5. Practice brick sessions
Brick sessions are sessions where you cycle and head straight into a run afterwards.
The first few times I biked and then went off on a run, my legs felt like a ton of bricks. This is apparently a very real thing and the more you practice the more your legs get used to the change of motion. A friend of the family advised me to start off my run with small quick pace until my legs feel better and I can head into a normal pace.
6. Eat appropriately
Halfway through my training I switched to a high protein low carb diet and I saw a change in my performance. As I felt less sluggish, I felt usually more up to training and had more energy.
On the morning of the race, I regretted trying to swallow some tasteless porridge. I was so nervous I could barely eat any. So I did the race with a few spoons of porridge inside of me. In retrospect, I think I should have had a toast with peanut butter and a banana to start the day well. (Thanks for the recommendation, dad!)
Depending on the time of the race, and the set up, there may not be a lot of water or snacks available so bring everything you need with you. I had some peanuts before the race which really helped and had water during each transition (but not too much!). I did hit the one water station during the run as I was really struggling at that point. You also may want to guzzle a whole bottle up after the race.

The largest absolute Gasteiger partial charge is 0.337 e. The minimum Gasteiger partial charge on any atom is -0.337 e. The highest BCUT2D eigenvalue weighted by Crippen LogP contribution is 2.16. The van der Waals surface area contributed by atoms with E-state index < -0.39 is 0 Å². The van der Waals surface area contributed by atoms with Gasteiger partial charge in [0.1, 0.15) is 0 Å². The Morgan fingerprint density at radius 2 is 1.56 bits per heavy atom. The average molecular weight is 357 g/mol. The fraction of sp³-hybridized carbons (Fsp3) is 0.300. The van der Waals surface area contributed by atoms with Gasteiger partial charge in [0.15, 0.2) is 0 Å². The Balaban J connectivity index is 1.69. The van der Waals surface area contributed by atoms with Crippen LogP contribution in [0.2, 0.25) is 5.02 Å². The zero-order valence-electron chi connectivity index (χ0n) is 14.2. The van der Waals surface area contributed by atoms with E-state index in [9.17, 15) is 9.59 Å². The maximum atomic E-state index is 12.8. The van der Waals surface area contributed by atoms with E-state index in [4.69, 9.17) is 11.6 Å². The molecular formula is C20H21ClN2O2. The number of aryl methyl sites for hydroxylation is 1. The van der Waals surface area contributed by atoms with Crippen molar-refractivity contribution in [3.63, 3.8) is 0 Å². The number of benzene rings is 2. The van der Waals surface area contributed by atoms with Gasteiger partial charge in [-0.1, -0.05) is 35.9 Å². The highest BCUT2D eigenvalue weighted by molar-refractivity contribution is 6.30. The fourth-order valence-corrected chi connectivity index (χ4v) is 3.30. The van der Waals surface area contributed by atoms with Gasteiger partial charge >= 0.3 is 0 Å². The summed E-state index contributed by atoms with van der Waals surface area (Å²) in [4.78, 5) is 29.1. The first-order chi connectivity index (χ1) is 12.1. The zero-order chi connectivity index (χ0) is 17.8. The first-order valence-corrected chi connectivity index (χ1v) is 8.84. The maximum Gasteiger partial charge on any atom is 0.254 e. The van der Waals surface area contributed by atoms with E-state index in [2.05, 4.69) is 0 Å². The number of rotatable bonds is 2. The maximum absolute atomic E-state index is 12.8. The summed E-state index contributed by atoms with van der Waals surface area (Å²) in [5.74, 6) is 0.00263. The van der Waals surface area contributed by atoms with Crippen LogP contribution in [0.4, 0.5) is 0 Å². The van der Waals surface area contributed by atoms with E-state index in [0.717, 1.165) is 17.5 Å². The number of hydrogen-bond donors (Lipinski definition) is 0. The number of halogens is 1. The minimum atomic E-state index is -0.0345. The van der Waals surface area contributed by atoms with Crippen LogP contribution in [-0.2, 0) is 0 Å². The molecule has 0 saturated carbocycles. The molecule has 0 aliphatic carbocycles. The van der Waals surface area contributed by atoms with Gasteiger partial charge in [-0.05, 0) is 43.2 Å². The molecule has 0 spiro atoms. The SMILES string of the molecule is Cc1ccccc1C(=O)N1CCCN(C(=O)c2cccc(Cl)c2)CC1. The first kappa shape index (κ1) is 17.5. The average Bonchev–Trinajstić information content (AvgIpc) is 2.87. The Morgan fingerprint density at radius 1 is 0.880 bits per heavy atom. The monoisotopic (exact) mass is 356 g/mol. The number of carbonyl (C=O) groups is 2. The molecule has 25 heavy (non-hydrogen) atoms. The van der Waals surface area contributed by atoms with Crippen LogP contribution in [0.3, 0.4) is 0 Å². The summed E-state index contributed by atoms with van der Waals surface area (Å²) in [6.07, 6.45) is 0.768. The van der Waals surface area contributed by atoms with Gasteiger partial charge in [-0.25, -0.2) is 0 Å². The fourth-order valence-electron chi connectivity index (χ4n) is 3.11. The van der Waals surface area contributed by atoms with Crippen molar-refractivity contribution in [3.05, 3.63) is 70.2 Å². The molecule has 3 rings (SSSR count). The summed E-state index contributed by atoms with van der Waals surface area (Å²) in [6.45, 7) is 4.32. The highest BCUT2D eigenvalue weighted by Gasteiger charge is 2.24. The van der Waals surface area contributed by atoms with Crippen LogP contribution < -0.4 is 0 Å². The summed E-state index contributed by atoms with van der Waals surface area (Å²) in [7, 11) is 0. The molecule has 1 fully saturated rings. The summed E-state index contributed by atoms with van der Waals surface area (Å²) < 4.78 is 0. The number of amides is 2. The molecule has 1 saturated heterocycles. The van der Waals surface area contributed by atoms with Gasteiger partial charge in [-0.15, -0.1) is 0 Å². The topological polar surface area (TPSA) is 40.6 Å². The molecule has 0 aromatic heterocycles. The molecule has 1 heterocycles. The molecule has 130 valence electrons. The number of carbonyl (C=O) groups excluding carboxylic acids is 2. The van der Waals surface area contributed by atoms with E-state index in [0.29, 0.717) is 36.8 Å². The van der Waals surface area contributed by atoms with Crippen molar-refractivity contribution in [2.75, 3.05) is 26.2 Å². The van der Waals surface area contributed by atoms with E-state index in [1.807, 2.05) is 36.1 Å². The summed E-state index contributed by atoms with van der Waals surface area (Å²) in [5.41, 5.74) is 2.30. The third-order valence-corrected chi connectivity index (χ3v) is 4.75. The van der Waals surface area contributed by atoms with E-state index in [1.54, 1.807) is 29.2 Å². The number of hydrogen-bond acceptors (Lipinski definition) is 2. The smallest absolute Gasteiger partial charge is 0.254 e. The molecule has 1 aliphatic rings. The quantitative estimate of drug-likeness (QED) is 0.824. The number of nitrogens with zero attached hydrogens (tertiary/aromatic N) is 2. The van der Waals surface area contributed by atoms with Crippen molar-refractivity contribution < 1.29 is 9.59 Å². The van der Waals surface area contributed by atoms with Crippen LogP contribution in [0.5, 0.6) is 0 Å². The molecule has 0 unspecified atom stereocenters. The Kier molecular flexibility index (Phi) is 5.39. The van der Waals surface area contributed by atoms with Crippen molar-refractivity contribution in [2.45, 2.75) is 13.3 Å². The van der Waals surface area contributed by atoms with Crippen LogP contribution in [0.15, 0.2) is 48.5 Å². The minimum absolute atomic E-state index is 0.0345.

7. Read the triathlon rules
There are pesky rules like not touching your bike until your helmet has been clipped on, that you should be aware of. Read the rules and respect them and your fellow athletes.
8. Have a tidy transition space
You only reasonably need a few things for transition. Set them up neat and logically. A water bottle, towel, shoes, socks, helmet, protein bar, tribelt with number, and any change of clothes. Because it was announcing showers during our race, I brought my rucksack waterproof cover, which meant I had dry shoes to put on when I got to transition.
9. Sign up to a club or get a training partner
The best thing about a triathlon for me was the camaraderie. Athletes were always ready to help each other. And I know I was able to manage to finish the race thanks to my training partner who supported me throughout!
If you want more help and more structure, you can also join a triathlon club. In Scotland there are triathlon clubs everywhere so it’s easy to find one if you need.
10. Enjoy yourself
This one is easier said than done. I struggled so much during the cycle that I cried and felt broken. So at that moment I found it tough to enjoy myself, not gonna lie. But I really enjoyed the swimming and the run. My mom said I looked very happy in all the photos and that’s because I was supported in those moments, with the crowds and the Brit trying to record this event. But I had to remind myself that it was a great event and it was done to push myself and have fun!
I look back at the event with fondness already. I achieved something big and I didn’t give up!
I hope this post was useful if you want to be prepared for your first race. Hope you enjoyed my 10 lessons learnt from my first triathlon!
Have you ever taken part in a race? What was your best advice?xx